Starting an Arts Caucus Doesn’t Happen Overnight…

Posted by Jenny Hershour, Apr 13, 2016 1 comment

South Carolina Arts Alliance’s Betty Plumb, always an inspiration to me, had spoken for years about the Arts Caucus in South Carolina’s legislature. It was large and seemed very responsive to Betty and her arts advocates. To be honest, I was slightly jealous. But after speaking for some length with Betty about the caucus, I was determined to start one in Pennsylvania. I mean, how hard could it be, with the largest full-time legislature in the nation? 

I first knew we—the Pennsylvania Citizens for the Arts Board of Directors at and I—had to identify the initial contact in the Pennsylvania General Assembly. Our likely candidate was Senator Jay Costa (D-Allegheny). He had served on the Council of the Pennsylvania Council on the Arts (PCA) and was on the board of directors at several Pittsburgh area arts and culture organizations. My board chair, Mitch Swain, approached Sen. Costa about this idea to start a bi-cameral, bi-partisan Arts Caucus. We were positive the only way the caucus would work is for both Houses and political caucus to work together. To our delight, Sen. Costa thought the idea was great, agreed to act as a co-chair, and took on the task of identifying the other three Arts Caucus leaders.

He found leaders of similar collaborative spirit in Senator Pat Browne (R-Lehigh), Representative Stan Saylor (R-York), and Representative Tim Briggs (D-Montgomery), pictured from left to right. These individuals were charged with the responsibility of recruiting members and Citizens for the Arts agreed to provide the Caucus with administrative support.

(l-r): Rep. Stan Saylor (R-94), Sen. Patrick Browne (R-16), Sen. Jay Costa (D-43), and Rep. Tim Briggs (D-149)The Caucus Co-chairs circulated a recruiting memo that outlined the purpose of the Caucus:

  • Provide research, education, policy development, and other support to the Caucus Members;

  • Support Caucus Members in their efforts to draft and pass legislation that advances arts and culture in the Commonwealth;

  • Provide research and analysis on pending legislation;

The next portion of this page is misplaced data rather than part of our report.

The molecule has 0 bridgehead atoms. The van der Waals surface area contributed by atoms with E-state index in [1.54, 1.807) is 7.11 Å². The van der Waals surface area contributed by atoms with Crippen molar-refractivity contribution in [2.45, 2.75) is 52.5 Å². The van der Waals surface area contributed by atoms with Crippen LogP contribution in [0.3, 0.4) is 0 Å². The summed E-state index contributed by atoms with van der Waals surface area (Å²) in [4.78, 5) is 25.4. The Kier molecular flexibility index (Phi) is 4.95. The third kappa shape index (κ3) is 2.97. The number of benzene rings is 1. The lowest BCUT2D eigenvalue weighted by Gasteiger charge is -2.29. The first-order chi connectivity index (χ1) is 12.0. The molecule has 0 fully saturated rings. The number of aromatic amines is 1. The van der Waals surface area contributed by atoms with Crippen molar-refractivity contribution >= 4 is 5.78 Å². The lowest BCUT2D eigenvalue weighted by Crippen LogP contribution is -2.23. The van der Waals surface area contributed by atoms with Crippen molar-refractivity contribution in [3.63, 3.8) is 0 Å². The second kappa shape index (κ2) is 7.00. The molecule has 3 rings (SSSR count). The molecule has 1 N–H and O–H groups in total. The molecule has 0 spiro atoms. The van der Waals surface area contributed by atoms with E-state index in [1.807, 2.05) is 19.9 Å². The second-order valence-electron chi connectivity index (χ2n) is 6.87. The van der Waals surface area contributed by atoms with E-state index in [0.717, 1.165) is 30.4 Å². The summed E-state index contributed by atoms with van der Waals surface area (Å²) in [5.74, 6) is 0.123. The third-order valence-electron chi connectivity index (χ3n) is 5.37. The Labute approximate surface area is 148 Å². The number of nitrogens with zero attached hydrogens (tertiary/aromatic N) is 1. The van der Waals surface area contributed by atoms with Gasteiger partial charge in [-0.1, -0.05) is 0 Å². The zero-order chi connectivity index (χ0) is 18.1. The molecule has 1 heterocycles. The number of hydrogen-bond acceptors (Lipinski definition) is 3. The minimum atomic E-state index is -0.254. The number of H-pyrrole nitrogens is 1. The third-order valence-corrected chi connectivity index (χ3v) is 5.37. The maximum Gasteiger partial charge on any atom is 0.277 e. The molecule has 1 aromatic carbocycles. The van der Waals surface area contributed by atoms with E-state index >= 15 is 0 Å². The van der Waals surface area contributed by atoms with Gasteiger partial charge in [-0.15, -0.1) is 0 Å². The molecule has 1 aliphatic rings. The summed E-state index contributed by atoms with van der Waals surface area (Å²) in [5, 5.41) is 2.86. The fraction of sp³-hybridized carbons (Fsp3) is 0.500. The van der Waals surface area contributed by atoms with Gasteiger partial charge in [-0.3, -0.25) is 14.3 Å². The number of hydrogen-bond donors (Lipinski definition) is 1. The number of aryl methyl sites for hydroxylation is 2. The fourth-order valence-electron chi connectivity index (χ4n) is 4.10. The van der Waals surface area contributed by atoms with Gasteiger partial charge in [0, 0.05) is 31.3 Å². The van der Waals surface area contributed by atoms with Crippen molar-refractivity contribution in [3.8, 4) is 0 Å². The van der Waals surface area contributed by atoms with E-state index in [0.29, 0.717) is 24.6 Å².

• Provide Caucus Members and their staffs with periodic briefings on pertinent issues confronting and relating to the Commonwealth’s arts and culture infrastructure;

  • Develop issue specific talking points and press materials for Caucus Members to use in public and with the media.

Before we knew it, the Caucus membership reached 43, then 60, then 78, then 91 (with the last legislative election, we lost some members to elections and retirements). What! We had 1/3 of the General Assembly as members of the Arts Caucus. Citizens for the Arts held a kick-off breakfast for the Arts Caucus and 63 Caucus members attended. Americans for the Arts President and CEO Bob Lynch addressed the group and shared information about the economic impact of the nonprofit arts industry in Pennsylvania--$2.5 billion impact, 81,000 full-time equivalent jobs, and contributes $360 million to state and local coffers. We made an initial positive impression.

Quarterly meetings were planned starting in February of the following year. Citizens for the Arts arranged to have guest speakers at each meeting. The first topic included the tax credit programs in Pennsylvania that impact out arts and culture organizations. Other meeting topics have included creative aging, economic impact of large arts productions, museum outreach, and a nationally recognized library program from the Pennsylvania Humanities Council. Future meeting topics include a presentation about a new program from the Philadelphia Museum of Art, implementation of ESSA in Pennsylvania, Governor’s School for the Arts, the Arts & Veterans, to name a few.

We branded the Arts Caucus with a logo and then used the logo as the masthead for the Arts Caucus quarterly newsletter for which Citizens for the Arts acts as editor. We have encouraged Caucus members to contribute articles, and we regularly solicit articles from other arts and culture organizations from across the Commonwealth.  Additionally, we were able to launch a website for the Caucus with Citizens for the Arts acting as its content manager.

I won’t lie to you. This has been hard work for Citizens for the Arts in Pennsylvania, especially since we only have a staff of one, but it has been well worth it. Line items in our state budget—including the one that was 10 months late to be fully approved—have included increases for our cultural agencies each year that the Arts & Culture Caucus has been in existence, and I don’t think that’s a fluke. The Pennsylvania Legislative Arts & Culture Caucus is a great thing to come out of the PA General Assembly.

If you are interested in starting an Arts Caucus in your legislature, I’d be more than happy to talk with you and help you through the process. You can email me at or give me a call at 717-234-0959.

Jenny is a member of Americans for the Arts. Learn more about membership.

1 responses for Starting an Arts Caucus Doesn’t Happen Overnight…


April 13, 2016 at 11:26 am

Thank you so much for sharing this Jenny! You make it seem managable. 
Do you deal with tensions within the policy discussions? Or is it generally understood what they are signing on to support? 

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